Wischmeier Plays Big In Role On Court

By NU Athletic Communications
Lincoln -- Lindsay Wischmeier plays one of the most important roles on the Nebraska volleyball team.

But you won’t see her see her pounding a game-winning kill to the opposite side of the court. And you’ll probably never see her stifle an opposing attacker at the net with a block.

The 5-foot-9 junior leaves the bench for three rotations at time to stabilize the Huskers by doing less exciting tasks -- serving, passing and floor defense -- and then she checks out.

So is the job description of a defensive specialist. The work often goes unnoticed, and it’s rarely glamorous.

But it’s definitely necessary.

“Defensive specialists are overlooked all the time,” Wischmeier said. “You’re not getting the big kill. You’re not getting that great block. People think, ‘Oh, she’s too short to be a volleyball player.’”

“But what some people don’t understand is that if you don’t pass well and play good floor defense, your team is never going to be in the position to get that kill or block in the first place.”

Wischmeier made her debut as a defensive specialist last year at the 2000 US Bank/Arby’s Tournament at the NU Coliseum in Lincoln. Wischmeier’s performance wasn’t especially memorable, NU Coach John Cook said, because she was still adjusting to her new role.

The Burchard, Neb., native was one of two starting setters in NU’s 6-2 offense as a freshman in 1999, when she set the Nebraska freshman record for assists in a single-season with 724. She switched to defensive specialist when Cook opted to return to a 5-1 offense with 2000 AVCA Player of the Year Greichaly Cepero at the controls.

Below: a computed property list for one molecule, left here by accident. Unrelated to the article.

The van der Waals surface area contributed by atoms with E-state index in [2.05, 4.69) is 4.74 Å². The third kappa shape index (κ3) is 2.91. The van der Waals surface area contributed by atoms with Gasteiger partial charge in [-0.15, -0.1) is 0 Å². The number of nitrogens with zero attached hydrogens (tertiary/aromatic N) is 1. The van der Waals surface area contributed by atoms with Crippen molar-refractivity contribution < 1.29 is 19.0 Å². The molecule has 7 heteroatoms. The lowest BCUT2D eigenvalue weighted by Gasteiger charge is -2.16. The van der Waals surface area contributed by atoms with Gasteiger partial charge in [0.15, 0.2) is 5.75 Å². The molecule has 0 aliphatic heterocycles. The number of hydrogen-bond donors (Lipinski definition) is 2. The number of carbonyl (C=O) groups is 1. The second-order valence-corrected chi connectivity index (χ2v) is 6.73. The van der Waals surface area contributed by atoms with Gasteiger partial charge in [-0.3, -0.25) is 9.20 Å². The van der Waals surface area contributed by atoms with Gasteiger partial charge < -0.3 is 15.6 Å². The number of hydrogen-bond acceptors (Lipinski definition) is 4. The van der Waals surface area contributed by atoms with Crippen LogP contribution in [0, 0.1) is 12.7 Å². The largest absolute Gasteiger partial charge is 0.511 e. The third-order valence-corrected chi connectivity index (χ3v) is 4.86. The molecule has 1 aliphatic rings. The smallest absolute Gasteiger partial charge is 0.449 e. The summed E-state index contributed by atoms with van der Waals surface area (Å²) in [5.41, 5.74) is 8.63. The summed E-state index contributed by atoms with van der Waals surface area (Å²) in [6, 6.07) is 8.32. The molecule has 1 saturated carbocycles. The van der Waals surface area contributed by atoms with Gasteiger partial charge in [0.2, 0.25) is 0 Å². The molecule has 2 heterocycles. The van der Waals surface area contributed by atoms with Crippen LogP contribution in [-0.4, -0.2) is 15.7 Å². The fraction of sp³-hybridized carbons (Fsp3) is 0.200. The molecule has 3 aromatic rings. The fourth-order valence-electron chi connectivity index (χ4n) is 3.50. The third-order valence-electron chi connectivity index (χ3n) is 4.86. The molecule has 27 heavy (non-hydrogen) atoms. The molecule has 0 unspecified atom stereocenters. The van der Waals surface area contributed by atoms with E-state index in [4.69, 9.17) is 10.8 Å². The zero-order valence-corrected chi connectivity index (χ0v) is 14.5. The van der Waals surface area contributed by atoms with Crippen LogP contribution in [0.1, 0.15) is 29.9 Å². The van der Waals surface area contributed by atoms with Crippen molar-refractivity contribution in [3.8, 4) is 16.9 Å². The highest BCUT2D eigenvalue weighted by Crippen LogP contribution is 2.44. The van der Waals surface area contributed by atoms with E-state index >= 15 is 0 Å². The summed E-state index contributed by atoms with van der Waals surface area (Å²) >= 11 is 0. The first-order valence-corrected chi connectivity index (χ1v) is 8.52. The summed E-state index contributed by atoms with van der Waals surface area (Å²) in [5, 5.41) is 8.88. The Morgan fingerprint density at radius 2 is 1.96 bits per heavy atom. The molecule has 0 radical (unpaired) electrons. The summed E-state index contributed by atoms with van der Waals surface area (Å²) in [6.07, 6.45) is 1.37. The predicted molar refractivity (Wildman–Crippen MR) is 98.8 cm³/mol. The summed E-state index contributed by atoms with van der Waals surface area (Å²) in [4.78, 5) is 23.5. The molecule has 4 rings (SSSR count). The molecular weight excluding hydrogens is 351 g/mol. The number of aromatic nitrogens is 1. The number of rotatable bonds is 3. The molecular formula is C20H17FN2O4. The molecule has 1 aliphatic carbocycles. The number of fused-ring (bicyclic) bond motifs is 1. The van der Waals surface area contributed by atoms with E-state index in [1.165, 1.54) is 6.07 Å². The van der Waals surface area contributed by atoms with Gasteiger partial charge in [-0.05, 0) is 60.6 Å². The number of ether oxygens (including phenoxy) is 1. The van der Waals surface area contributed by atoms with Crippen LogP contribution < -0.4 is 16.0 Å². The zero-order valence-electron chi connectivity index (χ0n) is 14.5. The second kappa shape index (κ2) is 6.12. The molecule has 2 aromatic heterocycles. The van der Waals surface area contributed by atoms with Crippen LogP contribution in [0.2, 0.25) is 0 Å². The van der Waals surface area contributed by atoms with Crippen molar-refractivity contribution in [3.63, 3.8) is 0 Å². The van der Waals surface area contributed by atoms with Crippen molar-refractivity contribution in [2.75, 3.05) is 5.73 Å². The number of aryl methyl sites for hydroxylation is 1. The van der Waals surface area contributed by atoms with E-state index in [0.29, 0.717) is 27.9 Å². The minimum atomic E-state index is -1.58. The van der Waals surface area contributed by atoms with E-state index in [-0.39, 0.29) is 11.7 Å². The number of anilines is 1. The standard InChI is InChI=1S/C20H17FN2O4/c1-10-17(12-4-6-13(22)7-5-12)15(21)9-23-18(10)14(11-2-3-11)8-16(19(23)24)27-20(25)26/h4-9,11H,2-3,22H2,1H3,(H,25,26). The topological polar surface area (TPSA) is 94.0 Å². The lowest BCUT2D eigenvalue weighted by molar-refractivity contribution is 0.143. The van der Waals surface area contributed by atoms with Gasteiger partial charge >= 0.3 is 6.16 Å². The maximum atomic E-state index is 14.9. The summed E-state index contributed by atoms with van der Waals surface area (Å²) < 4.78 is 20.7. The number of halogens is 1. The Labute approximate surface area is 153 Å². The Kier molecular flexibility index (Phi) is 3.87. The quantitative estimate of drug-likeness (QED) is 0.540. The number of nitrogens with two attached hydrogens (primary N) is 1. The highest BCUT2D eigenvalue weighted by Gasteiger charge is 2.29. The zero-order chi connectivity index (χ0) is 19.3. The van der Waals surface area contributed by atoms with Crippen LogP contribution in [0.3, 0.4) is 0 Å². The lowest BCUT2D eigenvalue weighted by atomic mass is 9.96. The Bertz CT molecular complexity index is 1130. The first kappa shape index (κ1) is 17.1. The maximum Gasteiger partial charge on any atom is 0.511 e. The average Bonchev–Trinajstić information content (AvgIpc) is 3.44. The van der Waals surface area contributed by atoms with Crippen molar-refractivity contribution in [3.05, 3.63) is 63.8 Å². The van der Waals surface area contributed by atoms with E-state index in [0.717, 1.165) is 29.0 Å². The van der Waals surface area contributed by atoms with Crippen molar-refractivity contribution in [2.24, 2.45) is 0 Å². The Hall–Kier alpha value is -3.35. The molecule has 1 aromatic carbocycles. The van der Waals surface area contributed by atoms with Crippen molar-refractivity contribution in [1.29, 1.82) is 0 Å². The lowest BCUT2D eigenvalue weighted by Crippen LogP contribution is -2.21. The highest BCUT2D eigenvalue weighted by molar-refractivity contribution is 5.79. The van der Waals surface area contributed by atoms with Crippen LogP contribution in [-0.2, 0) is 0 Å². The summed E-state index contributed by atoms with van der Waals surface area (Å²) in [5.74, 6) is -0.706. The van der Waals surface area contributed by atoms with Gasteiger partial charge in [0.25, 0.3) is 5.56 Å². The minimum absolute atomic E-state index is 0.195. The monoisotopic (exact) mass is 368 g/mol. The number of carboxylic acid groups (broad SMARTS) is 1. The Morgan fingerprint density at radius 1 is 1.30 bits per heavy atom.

The Huskers are hosting the US Bank/Arby’s Tournament once again this weekend. Nebraska, which faced No. 17 Pepperdine Friday night and No. 20 Notre Dame earlier today, will conclude tournament play Sunday in a 3:30 p.m. match against seventh-ranked UCLA.

This time around, Wischmeier, who said it took her the first month of the 2000 season before she felt comfortable in her new role, has been a stabilizer for the Huskers defensively.

“Last year at this time, it was a whole new experience,” Wischmeier said. “It’s a whole different game, because you’re not touching the ball as much. You’re not getting as many opportunites to make a play, so when the opportunity arises, you have to make the most of it.”

And Wischmeier does, Cook said.

“When the opportunity presents itself, or whenever she is in a position to get something done, she always delivers,” Cook said. “Lindsay is very focused and very competitive, and she has a knack for making big plays in big games.”

Wischmeier averaged 2.14 digs per game last season, but her averaged jumped to 2.20 digs per game against ranked teams. She tallied a career-best 18 digs in a regionally televised match at 24rd-ranked Texas A&M last season, as NU broke the Aggies’ 28-match home winning streak.

Wischmeier took her game to an even higher level in the the NCAA Tournament, posting 2.39 digs per game and helping to save the season in Nebraska’s come-from-behind, 3-2 victory over South Carolina in the second round of the NCAA Tournament Dec. 2.

Top-ranked Nebraska trailed the unranked Gamecocks, 2-1, and the Huskers were in danger of dropping a fourth game after allowing USC to build a 12-8 lead. Gamecock setter Cally Plummer had confused the Huskers all night with dumps and tips for 15 kills through the first three games.

The Nebraska coaches instructed Wischmeier to shadow Plummer in the fourth and fifth games, a move that paid off. Wischmeier totaled eight of her 15 digs in games four and five, and Plummer notched just two of her 17 kills in the final two games.

“What I like (about matches like that) is that everyone is looking at you,” Wischmeier said. “It’s a tough situation, and everyone knows that the team needs to make a big defensive play or get a key dig. That’s when you realize how important your role is to your teammates.”

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